Ronald W. Haughton, 88, one of the nation's leading labor arbitrators, who was the first chairman of the Federal Labor Relations Authority and who helped settle about 4,000 labor disputes, died July 4 of a stroke at his home in Palm Harbor, Fla. He had a second home on Martha's Vineyard, Mass.
Mr. Haughton was part of the first generation of specialists who stepped between workers and management to help settle disagreements over wages, working conditions, union representation and racial equality. He was both a labor arbitrator -- an impartial voice who made binding decisions -- and a mediator, or someone who brought together two sides to find agreement.
It was in his role as a mediator that Mr. Haughton helped resolve one of the best known labor cases in American history, the 1966 boycott of California's DiGiorgio Fruit Corp., led by Cesar Chavez, head of the National Farm Workers Association. After riding in Chavez's rattletrap car to a meeting with company officials in San Francisco, Mr. Haughton ultimately helped gain union recognition for the largely Hispanic farmworkers.
Mr. Haughton mediated the integration of tobacco plants in the South and helped settle an uprising by college students at San Francisco State University in the 1960s. He worked with Air Force officials to promote the integration of its civilian workforce and, in 1967, was a principal mediator in the settlement of a Detroit teachers strike.
"A mediator's function has to be a very humble one," he said in 1970. "He has to be steeped in the concerns of both parties and try to help give birth to their agreement."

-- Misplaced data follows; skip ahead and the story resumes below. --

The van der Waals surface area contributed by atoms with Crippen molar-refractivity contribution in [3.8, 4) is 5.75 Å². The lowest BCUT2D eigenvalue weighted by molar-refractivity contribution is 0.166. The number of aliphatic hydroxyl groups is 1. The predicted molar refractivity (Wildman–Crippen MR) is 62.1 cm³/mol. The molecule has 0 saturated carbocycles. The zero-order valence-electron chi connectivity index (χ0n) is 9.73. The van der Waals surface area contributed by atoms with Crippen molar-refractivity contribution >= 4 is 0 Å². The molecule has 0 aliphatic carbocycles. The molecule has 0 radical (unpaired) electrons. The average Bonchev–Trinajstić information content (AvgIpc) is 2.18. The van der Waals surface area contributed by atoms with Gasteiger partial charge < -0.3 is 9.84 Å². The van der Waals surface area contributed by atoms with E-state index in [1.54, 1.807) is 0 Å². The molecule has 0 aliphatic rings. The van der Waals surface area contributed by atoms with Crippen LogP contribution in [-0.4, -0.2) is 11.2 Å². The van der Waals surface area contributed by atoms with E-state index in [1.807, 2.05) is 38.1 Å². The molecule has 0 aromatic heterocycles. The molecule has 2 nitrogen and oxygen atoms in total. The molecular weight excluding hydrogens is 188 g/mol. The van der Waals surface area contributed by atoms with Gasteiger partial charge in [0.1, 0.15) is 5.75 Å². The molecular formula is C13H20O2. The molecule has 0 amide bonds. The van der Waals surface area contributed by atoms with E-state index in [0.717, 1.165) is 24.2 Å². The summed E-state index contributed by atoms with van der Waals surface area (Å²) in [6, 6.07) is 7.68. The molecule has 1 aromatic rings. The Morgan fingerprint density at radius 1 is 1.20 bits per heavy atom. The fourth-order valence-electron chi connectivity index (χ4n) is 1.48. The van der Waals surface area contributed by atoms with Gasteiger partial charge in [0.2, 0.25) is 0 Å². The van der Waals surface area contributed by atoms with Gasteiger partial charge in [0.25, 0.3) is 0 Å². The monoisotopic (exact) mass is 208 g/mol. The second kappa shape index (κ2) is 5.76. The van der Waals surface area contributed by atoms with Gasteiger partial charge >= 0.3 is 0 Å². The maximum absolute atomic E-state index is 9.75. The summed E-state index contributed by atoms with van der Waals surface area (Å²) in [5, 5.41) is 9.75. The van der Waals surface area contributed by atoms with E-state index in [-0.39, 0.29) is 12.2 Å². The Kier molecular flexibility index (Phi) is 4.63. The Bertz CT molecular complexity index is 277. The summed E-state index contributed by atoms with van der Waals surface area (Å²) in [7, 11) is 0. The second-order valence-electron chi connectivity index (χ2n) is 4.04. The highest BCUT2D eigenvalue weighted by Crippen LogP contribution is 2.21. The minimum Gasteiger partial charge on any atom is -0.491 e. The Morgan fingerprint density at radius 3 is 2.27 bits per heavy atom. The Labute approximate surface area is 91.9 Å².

In 1979, President Jimmy Carter appointed Mr. Haughton the first chairman of the newly created Federal Labor Relations Authority, an agency charged with resolving disputes with federal employees. In 1981, the authority voted to strip the striking Professional Air Traffic Controllers Organization of its right to bargain as an organized union. Mr. Haughton cast the only dissenting vote on the three-member panel, favoring continued negotiation. In the end, the strikers were replaced by nonunion workers.
Ronald Waring Haughton was born in Hamilton, Ontario, and moved as a boy to Seattle. After graduating from the University of Washington, he received a master's degree in economics from the University of Wisconsin in 1938.
He worked on a General Electric assembly line and for a Washington state unemployment board before starting his career in mediation -- a field then in its infancy -- in 1941 with the old War Labor Board. In 1946, he became a professor at the University of California at Berkeley and worked as a mediator-for-hire.
In 1950, he became a full-time arbitrator between the Ford Motor Co. and the United Auto Workers. From 1956 to 1979, he was co-director of the Institute of Labor and Industrial Relations in Detroit, jointly run by Wayne State University and the University of Michigan. During those years, he traveled the country to resolve labor disputes and other matters.
From 1969 to 1971, Mr. Haughton led a board that mediated community disputes in New York. His most celebrated case resolved a quarrel between a church in East Harlem and the Young Lords, a group of Puerto Rican youths represented by Geraldo Rivera, then a young lawyer.
In 1982, as chairman of the Federal Labor Relations Authority, he found himself in hot water when his agency spent $150,000 on fancy office furnishings when it had just laid off 47 of its 351 employees. Sen. John C. Danforth (R-Mo.) called the expenses "obscene" and "an insult to taxpayers."
An apologetic Mr. Haughton said an underling had ordered the furniture without his knowledge. Such extravagances, his family said, were out of character for a man who bought his clothing at second-hand stores and cut his own hair.
Mr. Haughton resigned from the federal labor board in 1984 but continued to work as a private labor mediator and arbitrator until he was in his eighties.
Survivors include his wife of 53 years, Anne Fletcher Haughton of Palm Harbor and Martha's Vineyard; four children, Jan Tracy of Safety Harbor, Fla., Patty Haughton of Wilmington, Del., Leslie Zemsky of Buffalo and John Haughton of Millersville; and 13 grandchildren.